• Mirkoff’s!!! I remember that tiny icecream shop. My mum used to take my sister and I there for a treat. The icecream was out of this world – by far the best I had tasted. The old street market (Rathbone Market, also known as Raffy) was a 10 minute walk down our road. I was born in Plaistow Hospital in the mid 60’s and lived in Malmesbury Road, Canning Town, until the houses (called slums) were demolished in 1976 and we moved to Plaistow. Caters supermarket – what memories! I can faintly remember the live eels. Also the laundry on the corner, opposite Caters, where we used to take our washing if it was too difficult to hand wash.

    • Hi Karen. Whereabouts in Malmesbury? I was born in 1947 at no. 25, then around the age of eight we re-located to no. 80. I went to Star Lane Infant and Junior, then onto Pretoria (now known as Eastleigh). My family name is Burns, and Nichols, also Denwood in Clarence Road.

    • It’s funny how people say Murkoff’s Ice cream was so great. In my list it came last and was only used if nowhere else was open. Old Murkoff was a miserable old so-and-so who only spoke to tell you how much you owed, never a please or thank you. But then again maybe it was me! Mitchell’s had the best ice cream and Caldori’s did the best lemon ice,,

    • I worked for Murkoffs for a while after leaving school ( Shipman road )
      Mr Murkoff could hold a conversation. serve ice cream, and still check my adding up , and the till was similar to arkwrights , need all your fingers and the strength of popeye to open the damn thing
      saw the ingredients for the ice cream delivered though but not the recipe

  22. Hi all
    My family had two she’s and two factorys in the canning town area Coombs brothers sold sweets, jam and tea. There offices were in rathbone Street any information would be greatful.

    Reply
    • My nan worked at Coombs and I have a letter from them giving her a reference. Her name was Ellen Jones.

    • Coombs had a factory close to the bottom of Raffy. They used to open up a sort of window and as you walked past you had the gorgeous smell of strawberries or whatever wafting out. I understood that they were an off shoot of Clarnicos. Green & Siley Weir were nearby.

    • Hi, tell me more about the Coombs in that area back then. My grandmother was a Coombs that married a Jackson. Thx

    • From Doug Coombs
      I’ll try and find out some more when I grab some time. Looking to move soon.

      The Coombs family I belong to had family across southern England including, Battle, Brighton, Lower Beeding (all in Sussex) , Isle of Wight , Bournemouth , Nailsea and Essex

      Unfortunately I lost my dad in 2020, he would have known a lot and he did mention the jam and see factory. However, he did provide some family trees, which could help . Tim, do you think we are related?

  23. My mother, Patricia Conlogue nee Florey grew up in Randolph Rd, E16. Her mother, Annie and father Sidney both worked at Tate & Lyles. My mother attended Shipman Road Secondary School in the 1950’s and I attended a primary school on Prince Regent’s Lane in the late 1960’s before we relocated to Thetford, Norfolk with Jeyes. I had a great friend called Donna O’Shea who I believe lived on/near Churchill Road.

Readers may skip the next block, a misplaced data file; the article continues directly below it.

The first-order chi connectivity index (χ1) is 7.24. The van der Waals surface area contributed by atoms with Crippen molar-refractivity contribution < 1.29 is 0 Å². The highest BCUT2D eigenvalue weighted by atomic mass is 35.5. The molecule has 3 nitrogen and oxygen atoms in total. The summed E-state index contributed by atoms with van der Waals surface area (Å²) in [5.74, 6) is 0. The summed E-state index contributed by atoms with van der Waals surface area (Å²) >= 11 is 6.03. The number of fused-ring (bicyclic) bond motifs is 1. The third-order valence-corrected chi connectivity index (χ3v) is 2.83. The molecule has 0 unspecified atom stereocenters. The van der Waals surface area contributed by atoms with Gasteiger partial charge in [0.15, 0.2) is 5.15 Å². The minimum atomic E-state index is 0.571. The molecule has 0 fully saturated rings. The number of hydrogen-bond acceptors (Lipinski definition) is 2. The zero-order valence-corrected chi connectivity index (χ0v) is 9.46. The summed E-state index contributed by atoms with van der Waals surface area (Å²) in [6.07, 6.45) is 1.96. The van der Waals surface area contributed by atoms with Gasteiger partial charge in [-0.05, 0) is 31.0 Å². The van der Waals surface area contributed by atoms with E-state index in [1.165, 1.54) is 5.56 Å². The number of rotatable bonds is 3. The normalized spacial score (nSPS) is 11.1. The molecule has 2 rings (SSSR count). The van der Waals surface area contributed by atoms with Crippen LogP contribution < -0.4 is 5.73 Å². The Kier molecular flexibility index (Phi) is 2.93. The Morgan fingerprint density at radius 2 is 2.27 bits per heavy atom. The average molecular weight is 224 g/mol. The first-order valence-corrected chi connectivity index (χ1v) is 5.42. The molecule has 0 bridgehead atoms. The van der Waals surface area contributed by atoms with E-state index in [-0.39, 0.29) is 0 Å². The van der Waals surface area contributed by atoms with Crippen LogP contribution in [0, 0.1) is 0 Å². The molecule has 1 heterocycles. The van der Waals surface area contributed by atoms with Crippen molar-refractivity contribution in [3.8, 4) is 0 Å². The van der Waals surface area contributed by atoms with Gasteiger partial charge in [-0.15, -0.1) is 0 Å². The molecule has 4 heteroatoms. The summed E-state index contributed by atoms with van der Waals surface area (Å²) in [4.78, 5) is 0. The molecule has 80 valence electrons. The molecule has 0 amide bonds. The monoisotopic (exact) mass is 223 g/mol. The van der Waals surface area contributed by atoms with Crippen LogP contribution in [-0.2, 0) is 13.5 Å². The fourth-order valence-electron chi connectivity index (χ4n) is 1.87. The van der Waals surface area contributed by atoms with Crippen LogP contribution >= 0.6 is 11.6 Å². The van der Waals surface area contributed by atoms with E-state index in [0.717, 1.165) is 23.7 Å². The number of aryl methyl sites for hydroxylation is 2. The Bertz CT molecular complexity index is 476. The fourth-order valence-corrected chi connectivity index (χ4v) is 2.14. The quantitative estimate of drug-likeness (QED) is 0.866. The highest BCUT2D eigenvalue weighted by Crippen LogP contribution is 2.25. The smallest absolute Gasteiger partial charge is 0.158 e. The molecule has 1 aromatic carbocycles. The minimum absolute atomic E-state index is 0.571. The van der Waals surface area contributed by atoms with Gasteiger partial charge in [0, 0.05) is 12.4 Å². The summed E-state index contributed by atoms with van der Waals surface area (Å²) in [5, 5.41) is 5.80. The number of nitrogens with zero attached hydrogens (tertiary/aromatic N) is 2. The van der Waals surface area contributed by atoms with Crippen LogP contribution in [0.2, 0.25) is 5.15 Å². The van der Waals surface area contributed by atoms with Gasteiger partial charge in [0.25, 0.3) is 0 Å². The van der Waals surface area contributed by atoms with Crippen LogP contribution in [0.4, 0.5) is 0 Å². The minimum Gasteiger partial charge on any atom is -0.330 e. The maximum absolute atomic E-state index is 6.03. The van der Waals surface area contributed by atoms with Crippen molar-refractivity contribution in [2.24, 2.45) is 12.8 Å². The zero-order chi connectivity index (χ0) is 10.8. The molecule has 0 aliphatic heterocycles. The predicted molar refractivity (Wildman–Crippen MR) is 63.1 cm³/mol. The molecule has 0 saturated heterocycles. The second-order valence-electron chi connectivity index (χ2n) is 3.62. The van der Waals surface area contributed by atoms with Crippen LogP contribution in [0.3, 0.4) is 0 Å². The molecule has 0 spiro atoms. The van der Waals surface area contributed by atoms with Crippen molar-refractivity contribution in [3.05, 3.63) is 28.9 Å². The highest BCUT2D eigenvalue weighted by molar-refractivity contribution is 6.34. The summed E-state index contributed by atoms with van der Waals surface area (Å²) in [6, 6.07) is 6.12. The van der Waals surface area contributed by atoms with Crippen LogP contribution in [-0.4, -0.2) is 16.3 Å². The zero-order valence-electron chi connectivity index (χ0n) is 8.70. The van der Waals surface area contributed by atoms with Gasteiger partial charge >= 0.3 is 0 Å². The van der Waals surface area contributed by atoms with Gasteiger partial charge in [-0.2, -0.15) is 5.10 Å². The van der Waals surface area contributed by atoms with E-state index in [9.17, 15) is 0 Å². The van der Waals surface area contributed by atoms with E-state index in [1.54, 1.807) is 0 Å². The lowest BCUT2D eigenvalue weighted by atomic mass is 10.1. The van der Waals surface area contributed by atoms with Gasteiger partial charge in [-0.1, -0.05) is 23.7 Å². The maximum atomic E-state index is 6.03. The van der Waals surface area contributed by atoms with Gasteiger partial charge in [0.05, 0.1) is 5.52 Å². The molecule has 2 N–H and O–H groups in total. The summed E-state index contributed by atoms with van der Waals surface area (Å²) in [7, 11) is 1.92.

Does anyone have any post war pictures of this street or the area that has now been demolished?

    Reply
    • My husband’s cousin went out with a Rita Florey. My husband also knew this girl from Shipman Road. The cousin’s name was Philip Pigrem.

    • My aunt is Rita Florey, who would be about 77 now; she moved to Australia about 10 years ago. I am trying to locate any photographs of the area, especially Randolph Road and the primary school on Prince Regent’s Lane that I attended in the late 1960’s.

    • My husband is 77 so roughly the same age as your Aunt Rita. I would say we’re talking about the same Rita. My husband’s name is Ted Coppell and he’s just said that Rita was a lovely girl – he liked her. We came to Australia in 1974. What state does Rita live in?

    • I believe she is in Western Australia – I don’t have any contact with her these days. My mum passed away a few months ago and I am annoyed with myself that I didn’t ask her more about ‘the good old days’ as she referred to them. I have found a photo of Shipman Road school on the internet – it looks quite forbidding. However, mum always said the school reminded her of the school in “To Sir With Love” with Sidney Poitier, minus the handsome Mr Poitier of course! I love that movie ; very nostalgic. Mum & Rita used to live at 92 Randolph Road and as a child I moved to no. 54. There were also some prefabs on both sides of the street. I remember going on errands to some shops at the top of Randolph Road and also to the summer reading club at the library. As a family we all ended up in Gorleston-on-sea in Norfolk (near Gt Yarmouth) which is where mum, Rita used to have holidays in the 50’s and 60’s

      Mum used to talk about someone called Rita Millett – does your husband remember her?